8. Scholar 3D Printer (PolyJet 3D printer package for use in academia)
  9. Black color ULTEM 9085 (high-performance thermoplastic)
  10. Rigid black PolyJet material and 16 new rigid/rubber-like composites (brings Objet to 123 materials just prior to merger)

These products are now providing added revenue streams that didn't exist a year ago. There is (understandably) a high correlation between a company's ability to add new products to their portfolio and their spending on research and development.

Research and Development

Cutting edge technology is short-lived technology. Without continually investing new capital into R&D, the ability to introduce new products and service that are critical in driving revenue and earnings growth stagnates.

Stratasys R&D Expenditures 2010-2012 & Q1 2013




(pro forma)

Q1 2013

Investments in R&D



$ 33.3M


Increase over prior year

+ 26.1 %

+ 47.2 %

+ 132 %


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(Source: NASDAQ)

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CEO David Reiss commented on the ramp in R&D expenditures in the last quarter: "We invested approximately $10 million in R&D projects during the first quarter, a level we believe is unmatched within the industry. This investment will produce products that expand the functionality of existing platforms as well as products that address totally new applications."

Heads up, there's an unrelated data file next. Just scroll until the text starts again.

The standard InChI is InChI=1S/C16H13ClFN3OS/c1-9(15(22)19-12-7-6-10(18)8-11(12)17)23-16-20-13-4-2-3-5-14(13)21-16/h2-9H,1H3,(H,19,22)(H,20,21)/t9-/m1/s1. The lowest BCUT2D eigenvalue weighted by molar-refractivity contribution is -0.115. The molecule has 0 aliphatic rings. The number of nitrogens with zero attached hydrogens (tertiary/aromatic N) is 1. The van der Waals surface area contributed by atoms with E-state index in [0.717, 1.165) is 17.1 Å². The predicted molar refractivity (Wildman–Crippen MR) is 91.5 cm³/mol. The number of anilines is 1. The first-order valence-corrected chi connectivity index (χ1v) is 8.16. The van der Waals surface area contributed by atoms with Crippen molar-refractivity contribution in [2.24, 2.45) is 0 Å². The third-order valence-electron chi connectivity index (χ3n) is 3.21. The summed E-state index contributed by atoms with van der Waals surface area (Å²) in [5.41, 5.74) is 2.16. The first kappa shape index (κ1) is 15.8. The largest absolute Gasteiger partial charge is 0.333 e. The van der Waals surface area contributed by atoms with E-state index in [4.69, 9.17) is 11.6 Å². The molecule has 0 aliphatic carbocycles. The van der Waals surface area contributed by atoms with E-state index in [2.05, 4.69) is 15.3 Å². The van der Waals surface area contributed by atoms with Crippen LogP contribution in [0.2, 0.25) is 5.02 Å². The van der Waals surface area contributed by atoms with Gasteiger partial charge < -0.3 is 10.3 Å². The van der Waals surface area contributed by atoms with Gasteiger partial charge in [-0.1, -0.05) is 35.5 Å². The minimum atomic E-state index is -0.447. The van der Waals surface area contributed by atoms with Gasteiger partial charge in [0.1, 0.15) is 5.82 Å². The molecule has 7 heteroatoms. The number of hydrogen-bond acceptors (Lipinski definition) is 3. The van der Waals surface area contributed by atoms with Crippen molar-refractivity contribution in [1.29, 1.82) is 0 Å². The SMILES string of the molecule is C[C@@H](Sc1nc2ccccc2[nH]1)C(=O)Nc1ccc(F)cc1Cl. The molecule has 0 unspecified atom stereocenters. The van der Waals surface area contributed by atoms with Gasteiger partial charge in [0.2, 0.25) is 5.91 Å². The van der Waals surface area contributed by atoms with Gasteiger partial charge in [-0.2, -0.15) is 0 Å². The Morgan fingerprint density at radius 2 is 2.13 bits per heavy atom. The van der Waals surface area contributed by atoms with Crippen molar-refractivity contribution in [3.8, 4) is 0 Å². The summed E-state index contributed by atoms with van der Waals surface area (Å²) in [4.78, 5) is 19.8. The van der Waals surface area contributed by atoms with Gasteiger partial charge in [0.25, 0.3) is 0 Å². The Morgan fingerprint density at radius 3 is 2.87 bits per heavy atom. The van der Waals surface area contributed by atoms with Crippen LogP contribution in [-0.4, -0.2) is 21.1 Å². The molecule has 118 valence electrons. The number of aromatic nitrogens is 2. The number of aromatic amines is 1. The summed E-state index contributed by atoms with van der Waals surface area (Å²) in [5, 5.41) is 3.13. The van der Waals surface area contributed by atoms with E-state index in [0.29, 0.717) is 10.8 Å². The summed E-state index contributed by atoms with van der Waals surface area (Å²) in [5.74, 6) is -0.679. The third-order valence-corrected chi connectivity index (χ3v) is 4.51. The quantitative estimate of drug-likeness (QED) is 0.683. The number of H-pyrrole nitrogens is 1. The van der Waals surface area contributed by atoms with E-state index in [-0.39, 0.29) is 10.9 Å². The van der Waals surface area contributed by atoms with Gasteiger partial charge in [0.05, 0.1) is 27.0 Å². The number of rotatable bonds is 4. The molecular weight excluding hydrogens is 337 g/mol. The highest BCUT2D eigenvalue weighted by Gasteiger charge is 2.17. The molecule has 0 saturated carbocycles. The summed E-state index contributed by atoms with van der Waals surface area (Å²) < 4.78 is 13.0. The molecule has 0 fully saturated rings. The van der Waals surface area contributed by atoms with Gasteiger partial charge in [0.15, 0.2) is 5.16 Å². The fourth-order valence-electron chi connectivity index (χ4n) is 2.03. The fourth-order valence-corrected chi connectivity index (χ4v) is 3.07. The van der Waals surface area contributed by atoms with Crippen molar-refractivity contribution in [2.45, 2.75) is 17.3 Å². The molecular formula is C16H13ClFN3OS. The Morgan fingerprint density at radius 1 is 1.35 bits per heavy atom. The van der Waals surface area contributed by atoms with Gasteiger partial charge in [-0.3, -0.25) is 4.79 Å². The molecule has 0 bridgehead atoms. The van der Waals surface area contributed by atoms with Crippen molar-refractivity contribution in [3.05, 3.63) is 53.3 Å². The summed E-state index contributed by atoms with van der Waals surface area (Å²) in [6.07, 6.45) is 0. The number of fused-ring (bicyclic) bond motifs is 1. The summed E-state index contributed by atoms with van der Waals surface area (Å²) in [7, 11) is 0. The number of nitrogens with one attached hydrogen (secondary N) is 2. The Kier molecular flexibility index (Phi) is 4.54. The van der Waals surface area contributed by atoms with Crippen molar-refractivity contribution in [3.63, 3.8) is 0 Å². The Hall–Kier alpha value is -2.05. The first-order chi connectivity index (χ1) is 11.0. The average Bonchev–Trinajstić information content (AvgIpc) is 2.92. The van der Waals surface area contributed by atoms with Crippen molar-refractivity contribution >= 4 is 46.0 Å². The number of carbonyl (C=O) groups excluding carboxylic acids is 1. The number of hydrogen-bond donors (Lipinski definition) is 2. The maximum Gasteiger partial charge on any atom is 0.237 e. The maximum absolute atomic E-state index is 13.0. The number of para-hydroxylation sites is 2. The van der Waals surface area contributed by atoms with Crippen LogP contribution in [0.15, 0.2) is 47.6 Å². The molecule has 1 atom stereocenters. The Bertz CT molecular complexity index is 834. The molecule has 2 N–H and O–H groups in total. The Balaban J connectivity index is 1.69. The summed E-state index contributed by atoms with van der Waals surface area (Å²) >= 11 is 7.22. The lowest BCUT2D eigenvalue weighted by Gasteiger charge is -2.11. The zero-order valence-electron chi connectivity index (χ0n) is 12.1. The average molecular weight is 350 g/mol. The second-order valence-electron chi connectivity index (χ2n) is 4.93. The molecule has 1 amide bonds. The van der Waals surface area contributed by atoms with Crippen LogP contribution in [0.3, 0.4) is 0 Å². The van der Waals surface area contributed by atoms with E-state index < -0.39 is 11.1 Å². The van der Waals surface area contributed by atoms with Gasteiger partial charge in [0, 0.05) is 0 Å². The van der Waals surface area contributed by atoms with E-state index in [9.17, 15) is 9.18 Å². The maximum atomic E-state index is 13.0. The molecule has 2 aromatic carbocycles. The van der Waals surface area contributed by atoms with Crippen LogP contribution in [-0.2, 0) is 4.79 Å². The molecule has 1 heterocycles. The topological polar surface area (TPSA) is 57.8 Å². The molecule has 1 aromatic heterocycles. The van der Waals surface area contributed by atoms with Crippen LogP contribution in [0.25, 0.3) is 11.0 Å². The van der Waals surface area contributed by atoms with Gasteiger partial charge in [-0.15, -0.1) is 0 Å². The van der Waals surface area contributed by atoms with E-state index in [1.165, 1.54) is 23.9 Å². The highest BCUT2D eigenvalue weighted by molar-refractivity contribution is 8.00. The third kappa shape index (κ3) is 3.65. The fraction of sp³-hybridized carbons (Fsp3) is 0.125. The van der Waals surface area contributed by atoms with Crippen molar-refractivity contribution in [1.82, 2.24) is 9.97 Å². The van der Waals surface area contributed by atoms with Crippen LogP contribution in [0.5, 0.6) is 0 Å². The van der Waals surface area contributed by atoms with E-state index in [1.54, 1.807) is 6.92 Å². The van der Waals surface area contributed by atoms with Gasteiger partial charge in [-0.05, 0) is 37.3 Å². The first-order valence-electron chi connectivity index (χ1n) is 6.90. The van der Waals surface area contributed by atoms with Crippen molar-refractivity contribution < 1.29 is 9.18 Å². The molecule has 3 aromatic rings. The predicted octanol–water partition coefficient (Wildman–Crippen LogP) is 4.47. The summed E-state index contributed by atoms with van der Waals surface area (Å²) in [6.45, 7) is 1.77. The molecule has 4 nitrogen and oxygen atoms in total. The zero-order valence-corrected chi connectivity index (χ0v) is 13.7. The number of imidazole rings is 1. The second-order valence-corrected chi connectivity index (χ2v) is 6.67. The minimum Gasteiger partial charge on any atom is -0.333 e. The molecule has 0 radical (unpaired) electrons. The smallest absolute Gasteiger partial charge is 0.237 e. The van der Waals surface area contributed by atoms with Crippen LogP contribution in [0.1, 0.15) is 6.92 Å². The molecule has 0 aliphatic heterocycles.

"Totally New Applications": Stratasys and 4-D Printing

Stratasys has begun work on a new "4D Printing Project," developing self-assembly technologies for large-scale structures in the physical environment in collaboration with MIT's Self-Assembly Lab. The Stratasys website explains: "Although not commercially available, self-assembly is just a beginning of a whole innovative world of manufacturing with minimum energy. As environmental, economic, human and other constraints continue to fluctuate, we will eventually need dynamic systems that can respond with ease and agility. 4D Printing is the first of its kind to offer this exciting capability. This is truly a radical shift in our understanding of structures, which have up to this point, remained static and rigid (think aerospace, automotive, building industries etc.) and will soon be dynamic, adaptable and tunable for on-demand performance."

3-D printing investors should stay tuned to Stratasys and their industry-leading spending on R&D as well as their expanding patent portfolio as they are building a deliberate and considerable moat.

The Stratasys Moat